Prof. Robert B. Laughlin, Department of Physics, Stanford University

Vortex Creation in a Bose-Einstein Condensate

Kejie Fang
March 29, 2009

(Submitted as coursework for Physics 376, Stanford University, Winter 2009)

Fig. 1: (a) Schematic of the technique used to create a vortex. A rotating laser beam serves as a microwave drive to compensate the detuning δ. (b) A level diagram showing the transition from |1> to the vicinity of |2>. The energy shift of |2> comes from the laser's rotation.

Quantum vortices - quantized circular flow in superfluids and quantized magnetic flux in superconductors - have attracted interest for decades. The chief reason is that they are quantum topological defects - indeed the only examples of such defects that had been accessible in the laboratory until recently. However, in 1999, E. A. Cornell's group at JILA discovered vortices in a third quantum system, the atomic Bose-Einstein condensate (BEC). [1]

Matthew's et al. prepared the atoms 87Rb using the standard techniques of laser cooling and trapping, followed by evaporative cooling. [2] They also used standard techniques to observe the condensate behavior. [3] However, in between they excited a vortex in the condensate using a coherent process involving a transition between two internal spin states of the atoms. A detuned two-photon microwave field induces virtual transitions between the states. A laser beam whose spatial rotation frequency compensates the detuning then brings the system into resonance, in the process creating a vortex.

The details of the excitation method are illustrated in Fig. 1. States |1> (F = 1, mF = -1) and |2> (F = 2, mF = +1) are separated by ground-state hyperfine |splitting. The initial BEC of |1>, 54 microns in diameter, is confined in a trap with oscillation frequency of ωt = 7.8 ± 0.1 Hz. A two-photon microwave drives the transition between |1> and |2>, which is allowed because $Δ mF = 2. The power and oscillation frequency of the field are adjusted to obtain the desired effective Rabi frequency for the transition. The effective Rabi frequency Ωe is set to be 100 Hz by adjusting the detuning of the microwave frequency. The total detuning δ is about 94 Hz. To create a vortex in |2>, a 10 nW, 780 nm laser beam with a waist of 180 μm is rotated around the BEC core at ωr = 100 Hz.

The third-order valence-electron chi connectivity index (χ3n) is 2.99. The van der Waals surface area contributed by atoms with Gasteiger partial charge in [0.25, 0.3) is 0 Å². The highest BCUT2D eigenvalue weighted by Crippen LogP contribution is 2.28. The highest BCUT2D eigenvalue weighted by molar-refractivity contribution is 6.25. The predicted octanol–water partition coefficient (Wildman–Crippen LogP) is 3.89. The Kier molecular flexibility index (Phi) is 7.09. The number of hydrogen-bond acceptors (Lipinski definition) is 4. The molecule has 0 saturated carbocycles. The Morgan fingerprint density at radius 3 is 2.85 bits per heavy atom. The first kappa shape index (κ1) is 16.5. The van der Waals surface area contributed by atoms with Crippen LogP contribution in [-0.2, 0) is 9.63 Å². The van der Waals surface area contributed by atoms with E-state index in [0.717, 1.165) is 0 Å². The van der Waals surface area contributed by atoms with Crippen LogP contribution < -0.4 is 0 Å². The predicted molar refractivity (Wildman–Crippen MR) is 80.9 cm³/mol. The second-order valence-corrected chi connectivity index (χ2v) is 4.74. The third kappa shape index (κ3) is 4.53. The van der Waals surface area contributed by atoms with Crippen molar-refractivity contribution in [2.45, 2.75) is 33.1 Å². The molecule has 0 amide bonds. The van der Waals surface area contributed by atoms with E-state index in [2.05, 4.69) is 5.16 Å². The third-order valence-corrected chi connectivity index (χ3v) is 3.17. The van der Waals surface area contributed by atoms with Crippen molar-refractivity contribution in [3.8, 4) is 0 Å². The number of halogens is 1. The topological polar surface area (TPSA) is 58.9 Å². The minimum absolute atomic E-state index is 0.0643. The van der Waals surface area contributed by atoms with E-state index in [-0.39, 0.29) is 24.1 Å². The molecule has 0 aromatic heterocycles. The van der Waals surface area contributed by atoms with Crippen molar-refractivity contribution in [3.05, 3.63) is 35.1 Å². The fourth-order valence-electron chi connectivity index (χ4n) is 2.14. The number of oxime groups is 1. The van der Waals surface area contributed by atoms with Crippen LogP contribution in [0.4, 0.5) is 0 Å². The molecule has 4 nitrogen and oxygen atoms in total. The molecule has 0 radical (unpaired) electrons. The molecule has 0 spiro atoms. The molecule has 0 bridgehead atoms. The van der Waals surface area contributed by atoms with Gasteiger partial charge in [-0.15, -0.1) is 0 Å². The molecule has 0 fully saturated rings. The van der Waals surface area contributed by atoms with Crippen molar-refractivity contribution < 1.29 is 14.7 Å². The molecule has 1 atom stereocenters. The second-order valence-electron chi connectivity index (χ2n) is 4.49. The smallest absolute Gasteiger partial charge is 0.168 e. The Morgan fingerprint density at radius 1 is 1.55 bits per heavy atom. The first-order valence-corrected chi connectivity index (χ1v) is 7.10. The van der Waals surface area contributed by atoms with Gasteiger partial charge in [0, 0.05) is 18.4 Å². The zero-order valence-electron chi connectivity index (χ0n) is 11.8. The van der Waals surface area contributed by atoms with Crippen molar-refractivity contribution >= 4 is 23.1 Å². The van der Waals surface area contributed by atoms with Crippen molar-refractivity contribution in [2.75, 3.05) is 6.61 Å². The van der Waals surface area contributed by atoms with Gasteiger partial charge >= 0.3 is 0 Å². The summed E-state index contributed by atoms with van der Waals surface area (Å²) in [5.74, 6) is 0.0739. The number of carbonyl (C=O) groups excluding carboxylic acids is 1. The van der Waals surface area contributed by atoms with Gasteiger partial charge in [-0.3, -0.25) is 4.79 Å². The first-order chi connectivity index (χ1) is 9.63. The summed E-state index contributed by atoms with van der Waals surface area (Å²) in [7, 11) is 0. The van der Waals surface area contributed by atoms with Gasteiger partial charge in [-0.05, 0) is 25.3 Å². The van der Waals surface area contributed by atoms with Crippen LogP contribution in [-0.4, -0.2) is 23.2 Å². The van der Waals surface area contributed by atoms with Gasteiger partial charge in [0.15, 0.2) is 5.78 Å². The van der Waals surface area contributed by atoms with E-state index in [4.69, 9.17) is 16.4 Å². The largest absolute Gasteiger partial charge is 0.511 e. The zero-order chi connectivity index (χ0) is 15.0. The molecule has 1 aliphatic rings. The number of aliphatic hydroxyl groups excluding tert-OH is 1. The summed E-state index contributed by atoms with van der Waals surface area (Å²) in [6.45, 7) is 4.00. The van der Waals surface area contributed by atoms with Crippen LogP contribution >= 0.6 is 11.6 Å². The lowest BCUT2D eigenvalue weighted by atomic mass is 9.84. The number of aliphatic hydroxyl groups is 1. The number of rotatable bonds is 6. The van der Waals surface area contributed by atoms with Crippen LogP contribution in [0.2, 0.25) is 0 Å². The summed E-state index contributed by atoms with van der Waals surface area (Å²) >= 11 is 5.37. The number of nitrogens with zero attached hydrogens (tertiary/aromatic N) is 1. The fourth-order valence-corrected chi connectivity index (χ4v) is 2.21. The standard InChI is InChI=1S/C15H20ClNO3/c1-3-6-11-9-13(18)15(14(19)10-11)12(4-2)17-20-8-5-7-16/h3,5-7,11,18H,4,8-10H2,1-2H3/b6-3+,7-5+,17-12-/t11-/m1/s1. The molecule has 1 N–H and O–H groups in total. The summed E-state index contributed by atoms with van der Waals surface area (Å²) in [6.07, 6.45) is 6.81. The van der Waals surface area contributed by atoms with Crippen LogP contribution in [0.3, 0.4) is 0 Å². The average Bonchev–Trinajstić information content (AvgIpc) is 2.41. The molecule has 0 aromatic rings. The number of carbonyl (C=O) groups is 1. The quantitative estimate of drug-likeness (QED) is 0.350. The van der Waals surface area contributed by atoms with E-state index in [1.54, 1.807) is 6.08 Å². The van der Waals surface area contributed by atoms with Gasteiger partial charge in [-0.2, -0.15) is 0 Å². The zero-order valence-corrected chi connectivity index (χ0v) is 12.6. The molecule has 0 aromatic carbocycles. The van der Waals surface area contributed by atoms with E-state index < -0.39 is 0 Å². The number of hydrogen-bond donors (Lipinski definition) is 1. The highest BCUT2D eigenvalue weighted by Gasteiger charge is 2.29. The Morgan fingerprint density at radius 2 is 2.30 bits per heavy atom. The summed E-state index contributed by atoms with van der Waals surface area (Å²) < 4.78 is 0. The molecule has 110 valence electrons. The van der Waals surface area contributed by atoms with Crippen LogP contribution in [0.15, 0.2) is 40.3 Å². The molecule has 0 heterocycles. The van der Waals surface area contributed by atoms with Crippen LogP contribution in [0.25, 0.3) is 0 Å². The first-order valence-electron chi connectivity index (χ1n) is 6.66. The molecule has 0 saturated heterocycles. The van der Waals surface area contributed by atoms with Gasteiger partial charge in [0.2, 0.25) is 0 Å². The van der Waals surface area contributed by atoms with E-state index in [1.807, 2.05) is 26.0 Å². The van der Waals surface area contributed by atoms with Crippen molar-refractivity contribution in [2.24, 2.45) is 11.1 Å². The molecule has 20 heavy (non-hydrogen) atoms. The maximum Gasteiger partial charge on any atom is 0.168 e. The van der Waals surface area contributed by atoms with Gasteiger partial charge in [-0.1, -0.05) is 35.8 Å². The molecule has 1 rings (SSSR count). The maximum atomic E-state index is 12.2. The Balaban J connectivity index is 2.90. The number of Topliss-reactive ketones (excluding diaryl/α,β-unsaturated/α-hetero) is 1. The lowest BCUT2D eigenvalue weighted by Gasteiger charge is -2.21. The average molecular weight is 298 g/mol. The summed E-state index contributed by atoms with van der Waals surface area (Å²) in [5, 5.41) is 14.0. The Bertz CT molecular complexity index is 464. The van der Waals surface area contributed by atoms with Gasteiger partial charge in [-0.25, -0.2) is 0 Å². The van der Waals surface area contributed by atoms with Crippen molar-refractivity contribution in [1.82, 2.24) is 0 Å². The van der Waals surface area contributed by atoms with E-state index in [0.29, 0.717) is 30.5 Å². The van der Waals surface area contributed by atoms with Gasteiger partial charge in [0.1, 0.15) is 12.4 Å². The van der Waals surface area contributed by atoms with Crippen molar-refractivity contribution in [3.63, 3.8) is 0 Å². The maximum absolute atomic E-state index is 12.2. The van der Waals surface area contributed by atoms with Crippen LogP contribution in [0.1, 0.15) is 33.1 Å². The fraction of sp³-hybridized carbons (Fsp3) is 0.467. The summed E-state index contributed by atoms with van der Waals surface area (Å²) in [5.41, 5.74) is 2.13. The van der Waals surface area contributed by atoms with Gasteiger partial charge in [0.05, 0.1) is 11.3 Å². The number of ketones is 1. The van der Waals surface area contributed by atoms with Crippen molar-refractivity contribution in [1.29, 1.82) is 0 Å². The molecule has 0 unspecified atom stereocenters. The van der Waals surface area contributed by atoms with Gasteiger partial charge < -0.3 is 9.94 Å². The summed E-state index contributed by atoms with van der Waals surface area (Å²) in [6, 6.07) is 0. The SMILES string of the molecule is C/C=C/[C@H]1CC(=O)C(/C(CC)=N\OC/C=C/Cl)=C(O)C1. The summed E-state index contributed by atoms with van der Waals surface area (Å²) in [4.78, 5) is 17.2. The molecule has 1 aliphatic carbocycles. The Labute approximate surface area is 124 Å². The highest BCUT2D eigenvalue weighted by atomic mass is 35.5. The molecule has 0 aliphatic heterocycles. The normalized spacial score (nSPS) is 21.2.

The excitation process can be theoretically described by the Gross-Pitaevskii equation

Fig. 2: Dynamical evolution of a vortex. The coupling drive is turned on at time t = 0 and turned off at t = t_s. The top graph shows the fractional population of atoms in the |2> state. The small-amplitude rapid oscillations correspond to the cycling between internal levels due to off-resonant coupling (two-photon microwave). The gradual rise of this line is due to coupling of H1. The bottom graph shows the angular momentum of the |2> state. The rise and fall of this curve corresponds to a rapid cycling of |2> and |1> states. The graphs are obtained with parameters &omegar ≈ δ >> Ω.

where tensor product ⊗ is used to explicitly separate the spatial and spin operators. Ω is the resonant Rabi frequency (when δ = 0), and is related to the effective Rabi frequency by Ωe = (Ω2 + δ2)1/2. The free Hamiltonian H0 describes the dynamics of atoms in magnetic trap. H1 describes the rotating laser beam. By coupling with H1, the state |2> gains spatial angular momentum l = 1 and thus forms a vortex. The population of state |2> and its angular momentum are simulated by this equation and are plotted in Fig. 2.

After they formed the vortex, Matthews et al. used the overlap of the |1> and |2> fluids to image the phase profile of the vortex state via an interconversion interference technique. [3] In the presence of a near-resonant microwave filed, the two states interconvert at a rate sensitive to the local difference in the quantum phases of the two states. Thus the application of a resonant π/2 microwave pulse transforms the original two-fluid density distribution into a distribution that reflects the local phase difference. As a result, they read out the 2π phase winding of the vortex.

© 2009 Kejie Fang. The author grants permission to copy, distribute and display this work in unaltered form, with attribution to the author, for noncommercial purposes only. All other rights, including commercial rights, are reserved to the author.


[1] M. R. Matthews et al., "Vortices in a Bose-Einstein Condensate", Phy. Rev. Lett. 83 ,2498 (1999).

[2] M. R. Matthews et al., Dynamical Response of a Bose-Einstein Condensate to a Discontinuous Change in Internal State", Phys. Rev. Lett. 81, 243 (1998).

[3] D. S. Hall et al., "Measurements of Relative Phase in Two-Component Bose-Einstein Condensates", Phys. Rev. Lett. 81, 1543 (1998).